For me, I think that my insight compounds. Like, the longer I’m stable, and the more I contribute, the more insight I gain. And, I don’t mean “contribute” in a paying work sense. More like, sharing my story, listening to a friend, or just smiling at a stranger. These are all simple acts that have a great impact.

        Thanks for checking out my blog! Hopefully it will evolve into a decent resource with time. Just started it up a few days ago.

        Take care,


  2. Edwin August 17, 2013 at 6:41 pm Reply

    Awesome. You are very articulate. I look forward to reading your work! 🙂

    And, I can relate to the “contributing” with simple acts.

    Have a good one!


    • mhowe91 August 17, 2013 at 6:45 pm Reply

      Thank you, Edwin! I’ll stay tuned to your blog as well.

      All the best to you,


  3. lisri August 24, 2013 at 9:08 am Reply

    Hi, Edwin, Thank you for the links on the asognosia. It was very enlightening and informative. Scott is only 23 and only “officially” diagnosed with schizophrenia for 1 year. I have utilized all of the resources and alot of your personal sharing and insight to become more able to understand and advocate for Scott. I attended the NAMI family to family sessions and gained alot of great resources and understanding there, also. I’ve read most of the books you recommended.
    The recent insight to asognosia that you’ve led me to is interesting. I am not sure if Scott’s lack of insight into his illness is the normal “denial”/coping process of accepting that you have an illness, or if it is true asognosia.
    I am leaning more towards the asognosia, but hoping it is more the “denial.”
    He is refusing to take the prescribed Abilify. He had a 10 day hospitalization in June due to being psychotic, and was prescribed injectable haldoldex monthly. The first shot was given in the hospital. And he was taking daily Abilify with that discharge. He’s had 2 subsequent psych MD appts and refused the injections. He’s outright refusing the Abilify for 2 weeks now, and I’m not sure that he was swallowing it prior to that.
    His main reason for not taking the Abilify is that he doesn’t believe he has schizophrenia.
    I’m charting his sleeping, behavior, activity and pain levels and staying partnered with him for support and trust.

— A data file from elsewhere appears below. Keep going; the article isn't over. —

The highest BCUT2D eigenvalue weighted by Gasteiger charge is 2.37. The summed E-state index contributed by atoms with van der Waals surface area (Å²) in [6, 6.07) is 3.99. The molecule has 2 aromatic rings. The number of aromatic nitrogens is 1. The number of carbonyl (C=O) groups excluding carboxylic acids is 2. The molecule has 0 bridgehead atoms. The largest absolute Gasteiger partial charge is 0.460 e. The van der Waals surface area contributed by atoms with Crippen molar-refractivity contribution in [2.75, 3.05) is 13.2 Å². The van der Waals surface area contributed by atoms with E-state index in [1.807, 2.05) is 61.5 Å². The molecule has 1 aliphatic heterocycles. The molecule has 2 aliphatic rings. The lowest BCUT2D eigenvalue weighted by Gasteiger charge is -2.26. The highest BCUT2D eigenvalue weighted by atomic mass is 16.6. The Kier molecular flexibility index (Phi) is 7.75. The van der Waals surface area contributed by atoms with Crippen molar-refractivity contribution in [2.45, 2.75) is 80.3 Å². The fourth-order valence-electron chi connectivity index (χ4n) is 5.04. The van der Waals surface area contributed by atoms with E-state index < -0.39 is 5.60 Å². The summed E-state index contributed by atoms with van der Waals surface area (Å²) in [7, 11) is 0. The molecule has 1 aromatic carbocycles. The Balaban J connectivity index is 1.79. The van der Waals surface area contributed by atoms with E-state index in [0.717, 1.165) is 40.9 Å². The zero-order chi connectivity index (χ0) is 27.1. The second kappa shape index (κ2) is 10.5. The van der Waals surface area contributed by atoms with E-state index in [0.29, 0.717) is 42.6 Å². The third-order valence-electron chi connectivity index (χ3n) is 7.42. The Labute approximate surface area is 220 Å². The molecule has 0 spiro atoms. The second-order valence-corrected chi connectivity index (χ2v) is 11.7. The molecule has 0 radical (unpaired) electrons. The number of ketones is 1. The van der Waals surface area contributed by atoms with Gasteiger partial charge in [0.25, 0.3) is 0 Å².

I was able to proceed with becoming his guardian for finance and medical after his hospitalization in June, and he was in agreement with it. I am now maneuvering and hoping to be a good “guardian” for him to figure out how to get the medication into him to prevent the psychotic episodes and possible progressive damage to his brain. (aside from the risks of jail, etc.with irrational behavior).
    One day at a time is a great way to live.
    I love him dearly and only want the best for him!

  4. Edwin August 24, 2013 at 6:58 pm Reply

    Regarding your comment:

    I’m not sure what to say. It choked me up. That doesn’t happen all that often.

    I want you to know that you are doing everything you can for your son — all of the right things. Your son is very lucky.

    I know you’ve read the “Getting Help For a Loved One” series. Thanks. All I can say is that it is more difficult than simply following a book or a lecture or advice on a blog, isn’t it? I know it is also.

    Please keep up the outstanding work. I know you know that your son is fighting the battle of his life. And knowing that — having that education — will help you…and your son.

    Finally, are you taking time for yourself? I can’t overstate how even a few hours a week to do something for you will help not only you but your son also.

    Take care and you and your son will be in my thoughts…


    • Lisa August 25, 2013 at 9:13 am Reply

      Hey, Edwin,
      Thanks for the reminder to take care of myself! Yes, that is a key to my own balance. I like to try to read a little each day. We live close to the beach , so that’s good for both Scott and me. When I went to the family to family meetings thru NAMI I felt that I was a step ahead because of my connection with you. I was able to share some of what you taught me to the group, especially the relational/partnership/trust aspect of living with sz. You are helping many others!!! Thank you!